Market analysts are raising concerns about a looming oil production gap that could hit the world economy hard, possibly within five to seven years. That’s because pending sanctions on Iran will take that major supplier out of the global equation. Analysts say that more major new discoveries are needed to head off an uncertain future.
Those same analysts cited Houston-based Talos Energy as one company that is part of the solution. The young and hungry deepwater wildcatter recently made a major find in Mexican territorial waters off the coast of Tabasco last year. The well, dubbed the Zama-1, might hold as much two billion barrels of crude oil equivalent.
The energy consultancy firm Wood Mackenzie said a supply gap is likely to show up in the middle of the 2020 decade. The shortage could surge to 3 million bpd by 2030.
That’s why more companies with the Talos Energy philosophy and approach are much needed in today’s industry. Under CEO Tim Duncan, Talos is determined to innovate, leverage high technology and put the smartest people in the business to work on developing locations that other entities consider “unreachable.”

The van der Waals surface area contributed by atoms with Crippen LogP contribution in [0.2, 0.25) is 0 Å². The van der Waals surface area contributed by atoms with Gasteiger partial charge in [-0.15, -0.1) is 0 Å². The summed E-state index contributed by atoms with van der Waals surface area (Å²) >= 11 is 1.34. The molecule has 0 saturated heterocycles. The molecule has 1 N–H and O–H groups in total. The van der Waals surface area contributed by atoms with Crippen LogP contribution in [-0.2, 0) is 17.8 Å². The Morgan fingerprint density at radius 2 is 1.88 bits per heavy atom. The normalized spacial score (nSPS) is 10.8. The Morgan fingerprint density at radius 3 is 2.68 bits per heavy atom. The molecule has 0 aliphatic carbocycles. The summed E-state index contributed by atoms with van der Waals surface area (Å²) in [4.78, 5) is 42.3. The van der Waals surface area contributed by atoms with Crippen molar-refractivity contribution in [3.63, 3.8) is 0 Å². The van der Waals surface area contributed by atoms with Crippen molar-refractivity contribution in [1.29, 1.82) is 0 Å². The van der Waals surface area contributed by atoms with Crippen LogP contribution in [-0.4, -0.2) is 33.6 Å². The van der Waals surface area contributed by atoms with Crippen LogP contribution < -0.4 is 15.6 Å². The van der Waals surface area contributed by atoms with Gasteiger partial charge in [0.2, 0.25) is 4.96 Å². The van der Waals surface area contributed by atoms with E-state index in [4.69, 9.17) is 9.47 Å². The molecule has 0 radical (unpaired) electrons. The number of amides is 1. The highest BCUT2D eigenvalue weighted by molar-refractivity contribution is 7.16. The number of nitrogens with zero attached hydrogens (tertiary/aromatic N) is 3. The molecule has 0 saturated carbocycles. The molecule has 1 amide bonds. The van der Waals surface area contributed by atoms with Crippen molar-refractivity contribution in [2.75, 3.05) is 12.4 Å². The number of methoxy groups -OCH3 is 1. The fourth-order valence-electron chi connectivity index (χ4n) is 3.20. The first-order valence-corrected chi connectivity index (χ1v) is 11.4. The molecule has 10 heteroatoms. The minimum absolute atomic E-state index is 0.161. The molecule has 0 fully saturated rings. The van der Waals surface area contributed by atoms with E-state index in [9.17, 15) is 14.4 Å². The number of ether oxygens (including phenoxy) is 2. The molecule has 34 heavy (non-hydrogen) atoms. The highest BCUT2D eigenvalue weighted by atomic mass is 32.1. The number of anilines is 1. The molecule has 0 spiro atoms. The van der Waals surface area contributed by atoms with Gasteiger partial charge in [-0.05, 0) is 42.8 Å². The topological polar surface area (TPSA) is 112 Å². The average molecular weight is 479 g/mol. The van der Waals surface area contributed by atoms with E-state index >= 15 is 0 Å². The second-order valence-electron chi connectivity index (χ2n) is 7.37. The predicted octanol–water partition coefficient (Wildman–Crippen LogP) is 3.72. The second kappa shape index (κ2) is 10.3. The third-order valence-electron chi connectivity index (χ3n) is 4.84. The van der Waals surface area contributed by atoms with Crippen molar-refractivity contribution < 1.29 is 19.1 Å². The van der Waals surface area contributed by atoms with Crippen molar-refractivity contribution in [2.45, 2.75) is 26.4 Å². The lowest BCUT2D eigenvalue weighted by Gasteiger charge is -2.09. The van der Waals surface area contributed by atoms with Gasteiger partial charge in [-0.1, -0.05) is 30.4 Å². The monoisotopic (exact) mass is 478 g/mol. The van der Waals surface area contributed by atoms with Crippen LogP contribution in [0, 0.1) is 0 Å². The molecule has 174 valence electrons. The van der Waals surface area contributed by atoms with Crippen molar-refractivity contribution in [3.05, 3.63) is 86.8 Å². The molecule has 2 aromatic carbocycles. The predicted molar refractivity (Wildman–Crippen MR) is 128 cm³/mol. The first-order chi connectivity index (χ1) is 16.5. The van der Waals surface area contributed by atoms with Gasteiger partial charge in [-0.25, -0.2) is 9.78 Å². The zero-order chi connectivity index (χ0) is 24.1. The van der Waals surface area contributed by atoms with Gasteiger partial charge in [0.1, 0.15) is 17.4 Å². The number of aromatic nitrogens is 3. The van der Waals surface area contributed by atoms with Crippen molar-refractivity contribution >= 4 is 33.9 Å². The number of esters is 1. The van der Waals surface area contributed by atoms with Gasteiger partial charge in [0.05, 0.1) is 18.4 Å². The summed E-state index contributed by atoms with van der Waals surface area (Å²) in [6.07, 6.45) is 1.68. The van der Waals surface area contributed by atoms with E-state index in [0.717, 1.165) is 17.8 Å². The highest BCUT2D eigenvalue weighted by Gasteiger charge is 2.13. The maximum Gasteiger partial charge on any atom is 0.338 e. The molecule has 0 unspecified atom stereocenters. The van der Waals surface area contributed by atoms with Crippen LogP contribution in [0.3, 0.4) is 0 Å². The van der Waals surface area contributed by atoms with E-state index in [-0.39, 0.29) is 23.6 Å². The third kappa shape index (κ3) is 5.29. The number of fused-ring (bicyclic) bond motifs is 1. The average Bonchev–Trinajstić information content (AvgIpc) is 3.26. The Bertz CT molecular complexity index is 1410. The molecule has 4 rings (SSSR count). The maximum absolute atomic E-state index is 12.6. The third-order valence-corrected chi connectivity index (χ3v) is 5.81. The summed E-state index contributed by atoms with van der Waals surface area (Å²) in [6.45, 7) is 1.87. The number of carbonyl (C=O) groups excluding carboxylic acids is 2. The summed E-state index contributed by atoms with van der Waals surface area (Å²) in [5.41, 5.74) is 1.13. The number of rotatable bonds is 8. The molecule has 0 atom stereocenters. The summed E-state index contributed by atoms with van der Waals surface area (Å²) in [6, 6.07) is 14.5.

Talos is not only buying up blocks in both shallow water and deepwater locations across the Gulf of Mexico, it is entering into creative partnerships with entities like Pemex and Hokchi Energy. The former is the Mexican national oil company and the later is a subsidiary of the Argentinian Pan American Oil.
For an Pan American Oil company to partner with Pemex is nothing less that historic because Mexico has not allowed foreign entities to operate within its territories since it nationalized its oil industry in 1938. But now Talos has joined with Pemex and scored a major find.
More innovation like this will be needed if the world oil supply is to remain robust and stable — or at the very least — avoid a looming shortage.
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